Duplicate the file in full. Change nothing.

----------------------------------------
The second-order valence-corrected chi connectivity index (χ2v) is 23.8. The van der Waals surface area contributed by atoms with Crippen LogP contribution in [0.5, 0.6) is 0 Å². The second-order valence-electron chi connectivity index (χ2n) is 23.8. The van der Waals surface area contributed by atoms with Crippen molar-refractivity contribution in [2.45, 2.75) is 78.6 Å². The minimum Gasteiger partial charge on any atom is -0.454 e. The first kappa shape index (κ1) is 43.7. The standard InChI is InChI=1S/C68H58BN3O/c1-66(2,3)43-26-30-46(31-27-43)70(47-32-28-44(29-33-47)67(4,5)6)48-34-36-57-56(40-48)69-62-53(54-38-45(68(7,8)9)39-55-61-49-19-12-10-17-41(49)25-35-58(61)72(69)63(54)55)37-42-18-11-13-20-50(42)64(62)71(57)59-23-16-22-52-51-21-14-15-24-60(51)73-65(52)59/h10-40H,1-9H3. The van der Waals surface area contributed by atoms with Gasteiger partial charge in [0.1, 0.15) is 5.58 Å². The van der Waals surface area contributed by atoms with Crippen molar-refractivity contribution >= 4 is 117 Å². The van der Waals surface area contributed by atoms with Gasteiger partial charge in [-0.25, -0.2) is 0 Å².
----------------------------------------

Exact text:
The second-order valence-corrected chi connectivity index (χ2v) is 23.8. The van der Waals surface area contributed by atoms with Crippen LogP contribution in [0.5, 0.6) is 0 Å². The second-order valence-electron chi connectivity index (χ2n) is 23.8. The van der Waals surface area contributed by atoms with Crippen molar-refractivity contribution in [2.45, 2.75) is 78.6 Å². The minimum Gasteiger partial charge on any atom is -0.454 e. The first kappa shape index (κ1) is 43.7. The standard InChI is InChI=1S/C68H58BN3O/c1-66(2,3)43-26-30-46(31-27-43)70(47-32-28-44(29-33-47)67(4,5)6)48-34-36-57-56(40-48)69-62-53(54-38-45(68(7,8)9)39-55-61-49-19-12-10-17-41(49)25-35-58(61)72(69)63(54)55)37-42-18-11-13-20-50(42)64(62)71(57)59-23-16-22-52-51-21-14-15-24-60(51)73-65(52)59/h10-40H,1-9H3. The van der Waals surface area contributed by atoms with Gasteiger partial charge in [0.1, 0.15) is 5.58 Å². The van der Waals surface area contributed by atoms with Crippen molar-refractivity contribution >= 4 is 117 Å². The van der Waals surface area contributed by atoms with Gasteiger partial charge in [-0.25, -0.2) is 0 Å².